Contact Information

 Dr. Laurie Naranch, Director
      Office: Siena Hall 427
      Phone: xt 6877

Student Testimonials

Leah Feldman, Psychology major, Women’s Studies minor, Class of 2009
The Women’s Studies minor prepared me for my current job as a project co-ordinator of the Universal Response to Domestic Violence for a district attorney’s office. The panel that interviewed me for this job was extremely impressed that my Women’s Studies courses had taught me about gender-based issues, and that I had focused many of my projects on the topic domestic violence, using my passion about the issue to help educate others and raise awareness while I was still an undergraduate. Learning about gender-issues in a classroom full of eager students was very motivating, helped me build lasting friendships, and gave me a network of peers to call on for social-justice projects outside of the classroom. In my career today, I use my knowledge of gender-based violence to work with communities on a systems level.
Amanda Posson, Political Science major, Women’s Studies minor, Class of 2006
Today, I am a program manager at a non-profit agency that resettles refugees from diverse places such as Iraq, Bhutan, Burma, Cuba, and the Democratic Republic of Congo. I manage an employment program that assists refugees in obtaining work and self-sufficiency. Due to my Women’s Studies training, I was able to see that the gendered structure of this program created barriers for female refugees. I have changed the program so that it better serves the particular needs of women refugees, thus improving our overall services for refugee populations.
Carla Borelli-Gleason, Psychology major, Women’s Studies minor, Class of 2006
I recommend this minor to anyone interested in the female perspective, which isn’t always included in other courses. In Women’s Studies courses, we covered psychological issues that affect women, which augmented my major in Psychology. I loved the open discussion in class, and I learned a lot from fellow students as well as from the professors. I am currently an adjunct college instructor in Psychology and Career Planning, and I incorporate what I learned from this minor into the classes that I teach.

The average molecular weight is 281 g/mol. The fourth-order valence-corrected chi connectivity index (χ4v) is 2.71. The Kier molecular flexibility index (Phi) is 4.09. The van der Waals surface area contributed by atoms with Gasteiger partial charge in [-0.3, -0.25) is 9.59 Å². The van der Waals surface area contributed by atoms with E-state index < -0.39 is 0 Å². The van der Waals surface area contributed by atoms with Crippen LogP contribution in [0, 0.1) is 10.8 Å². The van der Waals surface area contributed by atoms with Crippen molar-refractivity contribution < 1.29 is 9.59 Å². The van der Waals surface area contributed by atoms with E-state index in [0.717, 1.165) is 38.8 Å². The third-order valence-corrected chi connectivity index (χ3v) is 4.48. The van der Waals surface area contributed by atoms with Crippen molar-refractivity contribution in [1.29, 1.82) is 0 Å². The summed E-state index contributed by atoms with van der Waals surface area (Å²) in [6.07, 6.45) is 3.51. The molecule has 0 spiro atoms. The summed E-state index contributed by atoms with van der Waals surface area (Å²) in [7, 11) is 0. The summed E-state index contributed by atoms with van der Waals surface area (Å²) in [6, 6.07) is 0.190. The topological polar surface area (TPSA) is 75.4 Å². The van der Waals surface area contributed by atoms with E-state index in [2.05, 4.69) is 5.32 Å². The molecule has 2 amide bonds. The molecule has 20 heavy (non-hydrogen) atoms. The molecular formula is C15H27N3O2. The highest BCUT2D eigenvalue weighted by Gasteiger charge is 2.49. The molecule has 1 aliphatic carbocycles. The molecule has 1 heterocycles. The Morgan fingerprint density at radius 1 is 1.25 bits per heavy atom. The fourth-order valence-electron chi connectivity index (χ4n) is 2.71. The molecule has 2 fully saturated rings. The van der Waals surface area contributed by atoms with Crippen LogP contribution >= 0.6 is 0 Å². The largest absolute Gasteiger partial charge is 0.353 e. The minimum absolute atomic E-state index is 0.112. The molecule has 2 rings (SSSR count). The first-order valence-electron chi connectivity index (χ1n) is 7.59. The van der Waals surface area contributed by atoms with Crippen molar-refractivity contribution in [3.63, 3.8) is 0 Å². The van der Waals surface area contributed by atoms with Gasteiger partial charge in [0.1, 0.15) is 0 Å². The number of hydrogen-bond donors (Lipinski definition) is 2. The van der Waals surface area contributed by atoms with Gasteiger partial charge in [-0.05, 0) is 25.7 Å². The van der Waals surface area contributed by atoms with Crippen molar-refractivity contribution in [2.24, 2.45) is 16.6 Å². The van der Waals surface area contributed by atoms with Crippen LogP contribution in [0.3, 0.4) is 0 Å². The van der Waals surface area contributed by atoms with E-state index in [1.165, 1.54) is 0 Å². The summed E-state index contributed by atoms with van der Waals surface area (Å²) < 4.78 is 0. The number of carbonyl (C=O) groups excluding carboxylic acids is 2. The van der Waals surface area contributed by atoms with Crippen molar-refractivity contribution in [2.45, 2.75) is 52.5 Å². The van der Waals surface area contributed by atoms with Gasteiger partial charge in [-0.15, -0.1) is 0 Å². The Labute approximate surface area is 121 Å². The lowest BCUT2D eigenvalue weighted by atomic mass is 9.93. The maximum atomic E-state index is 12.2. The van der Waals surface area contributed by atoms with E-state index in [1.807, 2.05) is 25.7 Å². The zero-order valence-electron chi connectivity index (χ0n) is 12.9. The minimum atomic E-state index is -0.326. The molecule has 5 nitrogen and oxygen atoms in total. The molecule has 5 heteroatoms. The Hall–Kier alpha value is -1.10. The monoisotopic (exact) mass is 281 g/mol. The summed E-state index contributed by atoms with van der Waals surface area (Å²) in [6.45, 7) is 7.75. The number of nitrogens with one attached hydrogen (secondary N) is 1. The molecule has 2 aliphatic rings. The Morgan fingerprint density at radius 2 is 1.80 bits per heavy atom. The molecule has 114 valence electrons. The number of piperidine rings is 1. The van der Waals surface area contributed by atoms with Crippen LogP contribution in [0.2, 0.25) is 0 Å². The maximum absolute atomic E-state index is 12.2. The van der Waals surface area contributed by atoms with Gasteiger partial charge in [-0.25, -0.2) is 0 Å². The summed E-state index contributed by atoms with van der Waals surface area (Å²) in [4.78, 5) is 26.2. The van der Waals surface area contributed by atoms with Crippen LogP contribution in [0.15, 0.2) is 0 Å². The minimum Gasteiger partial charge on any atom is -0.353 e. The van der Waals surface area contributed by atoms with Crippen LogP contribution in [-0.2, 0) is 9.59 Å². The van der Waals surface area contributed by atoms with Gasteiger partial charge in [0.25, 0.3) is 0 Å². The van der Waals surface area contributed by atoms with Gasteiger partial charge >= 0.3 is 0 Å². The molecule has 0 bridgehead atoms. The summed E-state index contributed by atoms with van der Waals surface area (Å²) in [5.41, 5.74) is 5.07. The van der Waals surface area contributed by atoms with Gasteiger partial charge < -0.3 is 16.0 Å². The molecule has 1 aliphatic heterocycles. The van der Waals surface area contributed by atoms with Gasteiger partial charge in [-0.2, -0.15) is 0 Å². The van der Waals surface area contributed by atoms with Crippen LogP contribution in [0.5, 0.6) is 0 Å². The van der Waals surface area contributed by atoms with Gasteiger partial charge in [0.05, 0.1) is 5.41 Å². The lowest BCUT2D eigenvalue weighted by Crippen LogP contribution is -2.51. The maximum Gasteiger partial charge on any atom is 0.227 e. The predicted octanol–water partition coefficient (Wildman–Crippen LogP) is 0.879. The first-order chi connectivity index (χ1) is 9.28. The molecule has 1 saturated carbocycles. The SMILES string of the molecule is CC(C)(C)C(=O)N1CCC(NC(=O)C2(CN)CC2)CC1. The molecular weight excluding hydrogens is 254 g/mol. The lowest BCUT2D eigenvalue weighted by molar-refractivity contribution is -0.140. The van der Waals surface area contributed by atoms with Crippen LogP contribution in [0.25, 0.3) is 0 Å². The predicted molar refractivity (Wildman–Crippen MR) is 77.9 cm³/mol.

Larri Fish, English major, Women’s Studies minor, Class of 2006
As a man, taking Women’s Studies classes was truly an experience in diversity. Participating in Women’s Studies changed how I think about others, and offered me a new lens through which I understand the world. Because of my course work in Women’s Studies, I was hired to be the Director of the Women’s Resource Center at the University of Albany while I was in graduate school, and I also used my training in gender issues during my Masters Degree in Public Administration. I now draw upon my understanding of gender in my work at the federal Government Accountability Office in Washington, DC, since public policies must be examined from the point of view of all people to avoid discriminating against those who have been marginalized—a lesson I learned again and again in my Women’s Studies courses.
Sarah Brinski, Political Science major, Women’s Studies minor, Class of 2003
The Women’s Studies minor added to my Political Science major by making me much more aware of issues faced by women and other minority groups. The minor had a huge impact on my life—it made me want to help people, especially women. After graduating from Siena, I worked with the Girl Scouts and I also volunteered as a sexual assault advocate at a women’s domestic violence shelter. I am now pursuing my law degree and I plan to work with women who have experienced domestic violence.
Katie Benway, English major, Women’s Studies minor, Class of 2001
After graduating, I became a journalist, and I drew upon skills I had learned in Women’s Studies—flexibility, resilience, and an unwavering ability to analyze in a thoughtful, open-minded way. I convinced my editor to let me write a cover story on the prevalence of domestic violence. This story won awards and brought attention to the plight of women, children—and men—experiencing family violence. I joined the board of directors at the YWCA and served 5 years, including 2 as president. We served women and children fleeing domestic violence, provided rape and domestic violence hotlines and empowerment programs for young girls and teens. I grew into leadership roles, stayed grounded, and always listened more often than I spoke. Today, I own my own business—something I’d always dreamed of and that I ultimately had the courage to do, thanks to my time at Siena.